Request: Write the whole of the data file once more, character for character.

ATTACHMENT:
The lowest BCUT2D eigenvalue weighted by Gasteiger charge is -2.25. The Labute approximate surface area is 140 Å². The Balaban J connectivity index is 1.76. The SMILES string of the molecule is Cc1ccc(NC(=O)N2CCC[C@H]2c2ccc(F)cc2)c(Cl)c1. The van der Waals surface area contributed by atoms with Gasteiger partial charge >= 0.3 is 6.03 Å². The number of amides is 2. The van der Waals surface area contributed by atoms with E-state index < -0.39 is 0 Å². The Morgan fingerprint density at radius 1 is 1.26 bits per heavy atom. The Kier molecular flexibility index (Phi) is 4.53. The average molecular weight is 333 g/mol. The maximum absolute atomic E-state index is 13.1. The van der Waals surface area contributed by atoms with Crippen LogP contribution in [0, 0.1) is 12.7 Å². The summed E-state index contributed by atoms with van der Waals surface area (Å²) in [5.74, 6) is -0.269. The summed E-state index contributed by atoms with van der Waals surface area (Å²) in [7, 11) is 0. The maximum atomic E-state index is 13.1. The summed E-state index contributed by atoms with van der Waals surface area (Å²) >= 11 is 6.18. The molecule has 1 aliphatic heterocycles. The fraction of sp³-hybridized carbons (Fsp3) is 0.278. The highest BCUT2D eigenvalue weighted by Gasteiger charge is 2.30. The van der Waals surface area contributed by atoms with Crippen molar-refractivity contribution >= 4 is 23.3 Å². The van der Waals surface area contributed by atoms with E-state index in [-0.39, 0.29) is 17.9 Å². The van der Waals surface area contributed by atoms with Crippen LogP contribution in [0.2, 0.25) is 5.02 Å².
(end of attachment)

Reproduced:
The lowest BCUT2D eigenvalue weighted by Gasteiger charge is -2.25. The Labute approximate surface area is 140 Å². The Balaban J connectivity index is 1.76. The SMILES string of the molecule is Cc1ccc(NC(=O)N2CCC[C@H]2c2ccc(F)cc2)c(Cl)c1. The van der Waals surface area contributed by atoms with Gasteiger partial charge >= 0.3 is 6.03 Å². The number of amides is 2. The van der Waals surface area contributed by atoms with E-state index < -0.39 is 0 Å². The Morgan fingerprint density at radius 1 is 1.26 bits per heavy atom. The Kier molecular flexibility index (Phi) is 4.53. The average molecular weight is 333 g/mol. The maximum absolute atomic E-state index is 13.1. The van der Waals surface area contributed by atoms with Crippen LogP contribution in [0, 0.1) is 12.7 Å². The summed E-state index contributed by atoms with van der Waals surface area (Å²) in [5.74, 6) is -0.269. The summed E-state index contributed by atoms with van der Waals surface area (Å²) in [7, 11) is 0. The maximum atomic E-state index is 13.1. The summed E-state index contributed by atoms with van der Waals surface area (Å²) >= 11 is 6.18. The molecule has 1 aliphatic heterocycles. The fraction of sp³-hybridized carbons (Fsp3) is 0.278. The highest BCUT2D eigenvalue weighted by Gasteiger charge is 2.30. The van der Waals surface area contributed by atoms with Crippen molar-refractivity contribution >= 4 is 23.3 Å². The van der Waals surface area contributed by atoms with E-state index in [-0.39, 0.29) is 17.9 Å². The van der Waals surface area contributed by atoms with Crippen LogP contribution in [0.2, 0.25) is 5.02 Å².